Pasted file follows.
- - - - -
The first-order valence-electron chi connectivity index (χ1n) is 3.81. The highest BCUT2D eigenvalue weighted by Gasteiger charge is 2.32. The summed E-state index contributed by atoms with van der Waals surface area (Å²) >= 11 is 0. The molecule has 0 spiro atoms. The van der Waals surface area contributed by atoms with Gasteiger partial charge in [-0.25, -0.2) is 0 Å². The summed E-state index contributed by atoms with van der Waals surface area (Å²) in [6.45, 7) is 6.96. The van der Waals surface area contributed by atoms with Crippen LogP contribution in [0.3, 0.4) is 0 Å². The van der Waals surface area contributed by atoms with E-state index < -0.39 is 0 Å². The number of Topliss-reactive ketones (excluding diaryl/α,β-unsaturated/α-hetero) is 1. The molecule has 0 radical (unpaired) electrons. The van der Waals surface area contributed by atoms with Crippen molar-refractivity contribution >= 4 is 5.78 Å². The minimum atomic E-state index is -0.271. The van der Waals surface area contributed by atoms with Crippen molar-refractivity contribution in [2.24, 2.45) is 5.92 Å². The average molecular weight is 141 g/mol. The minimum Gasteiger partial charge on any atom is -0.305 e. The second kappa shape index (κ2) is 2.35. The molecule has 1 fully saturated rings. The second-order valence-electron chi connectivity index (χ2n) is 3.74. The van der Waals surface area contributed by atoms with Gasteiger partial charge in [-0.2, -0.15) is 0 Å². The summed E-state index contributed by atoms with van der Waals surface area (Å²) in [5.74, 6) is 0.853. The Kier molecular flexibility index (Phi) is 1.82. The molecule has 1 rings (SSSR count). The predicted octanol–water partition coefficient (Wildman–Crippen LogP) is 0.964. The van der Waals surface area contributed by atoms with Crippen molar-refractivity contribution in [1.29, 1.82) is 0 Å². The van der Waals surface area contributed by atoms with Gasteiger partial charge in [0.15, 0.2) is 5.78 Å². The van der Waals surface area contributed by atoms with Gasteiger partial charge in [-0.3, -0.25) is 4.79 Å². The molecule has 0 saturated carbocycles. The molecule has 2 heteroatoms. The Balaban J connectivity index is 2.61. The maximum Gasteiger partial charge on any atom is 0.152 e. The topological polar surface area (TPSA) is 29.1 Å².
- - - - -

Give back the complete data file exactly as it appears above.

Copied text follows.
The first-order valence-electron chi connectivity index (χ1n) is 3.81. The highest BCUT2D eigenvalue weighted by Gasteiger charge is 2.32. The summed E-state index contributed by atoms with van der Waals surface area (Å²) >= 11 is 0. The molecule has 0 spiro atoms. The van der Waals surface area contributed by atoms with Gasteiger partial charge in [-0.25, -0.2) is 0 Å². The summed E-state index contributed by atoms with van der Waals surface area (Å²) in [6.45, 7) is 6.96. The van der Waals surface area contributed by atoms with Crippen LogP contribution in [0.3, 0.4) is 0 Å². The van der Waals surface area contributed by atoms with E-state index < -0.39 is 0 Å². The number of Topliss-reactive ketones (excluding diaryl/α,β-unsaturated/α-hetero) is 1. The molecule has 0 radical (unpaired) electrons. The van der Waals surface area contributed by atoms with Crippen molar-refractivity contribution >= 4 is 5.78 Å². The minimum atomic E-state index is -0.271. The van der Waals surface area contributed by atoms with Crippen molar-refractivity contribution in [2.24, 2.45) is 5.92 Å². The average molecular weight is 141 g/mol. The minimum Gasteiger partial charge on any atom is -0.305 e. The second kappa shape index (κ2) is 2.35. The molecule has 1 fully saturated rings. The second-order valence-electron chi connectivity index (χ2n) is 3.74. The van der Waals surface area contributed by atoms with Gasteiger partial charge in [-0.2, -0.15) is 0 Å². The summed E-state index contributed by atoms with van der Waals surface area (Å²) in [5.74, 6) is 0.853. The Kier molecular flexibility index (Phi) is 1.82. The molecule has 1 rings (SSSR count). The predicted octanol–water partition coefficient (Wildman–Crippen LogP) is 0.964. The van der Waals surface area contributed by atoms with Crippen molar-refractivity contribution in [1.29, 1.82) is 0 Å². The van der Waals surface area contributed by atoms with Gasteiger partial charge in [0.15, 0.2) is 5.78 Å². The van der Waals surface area contributed by atoms with Gasteiger partial charge in [-0.3, -0.25) is 4.79 Å². The molecule has 0 saturated carbocycles. The molecule has 2 heteroatoms. The Balaban J connectivity index is 2.61. The maximum Gasteiger partial charge on any atom is 0.152 e. The topological polar surface area (TPSA) is 29.1 Å².